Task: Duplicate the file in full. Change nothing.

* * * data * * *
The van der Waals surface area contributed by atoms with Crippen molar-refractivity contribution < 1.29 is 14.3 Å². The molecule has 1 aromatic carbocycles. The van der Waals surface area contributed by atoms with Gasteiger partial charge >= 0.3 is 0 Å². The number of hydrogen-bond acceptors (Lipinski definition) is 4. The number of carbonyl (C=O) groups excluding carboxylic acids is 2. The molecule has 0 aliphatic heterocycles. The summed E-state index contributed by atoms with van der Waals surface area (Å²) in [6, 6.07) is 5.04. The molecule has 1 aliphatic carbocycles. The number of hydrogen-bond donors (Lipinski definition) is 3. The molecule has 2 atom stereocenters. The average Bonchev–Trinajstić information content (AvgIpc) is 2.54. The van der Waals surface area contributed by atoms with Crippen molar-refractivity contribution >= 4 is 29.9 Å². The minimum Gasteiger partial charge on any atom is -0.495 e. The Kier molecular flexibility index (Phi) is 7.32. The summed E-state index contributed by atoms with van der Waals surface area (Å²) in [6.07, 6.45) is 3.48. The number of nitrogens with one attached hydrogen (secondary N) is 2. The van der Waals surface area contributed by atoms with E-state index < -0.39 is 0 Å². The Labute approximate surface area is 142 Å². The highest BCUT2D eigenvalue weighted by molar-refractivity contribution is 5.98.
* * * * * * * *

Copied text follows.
The van der Waals surface area contributed by atoms with Crippen molar-refractivity contribution < 1.29 is 14.3 Å². The molecule has 1 aromatic carbocycles. The van der Waals surface area contributed by atoms with Gasteiger partial charge >= 0.3 is 0 Å². The number of hydrogen-bond acceptors (Lipinski definition) is 4. The number of carbonyl (C=O) groups excluding carboxylic acids is 2. The molecule has 0 aliphatic heterocycles. The summed E-state index contributed by atoms with van der Waals surface area (Å²) in [6, 6.07) is 5.04. The molecule has 1 aliphatic carbocycles. The number of hydrogen-bond donors (Lipinski definition) is 3. The molecule has 2 atom stereocenters. The average Bonchev–Trinajstić information content (AvgIpc) is 2.54. The van der Waals surface area contributed by atoms with Crippen molar-refractivity contribution >= 4 is 29.9 Å². The minimum Gasteiger partial charge on any atom is -0.495 e. The Kier molecular flexibility index (Phi) is 7.32. The summed E-state index contributed by atoms with van der Waals surface area (Å²) in [6.07, 6.45) is 3.48. The number of nitrogens with one attached hydrogen (secondary N) is 2. The van der Waals surface area contributed by atoms with E-state index < -0.39 is 0 Å². The Labute approximate surface area is 142 Å². The highest BCUT2D eigenvalue weighted by molar-refractivity contribution is 5.98.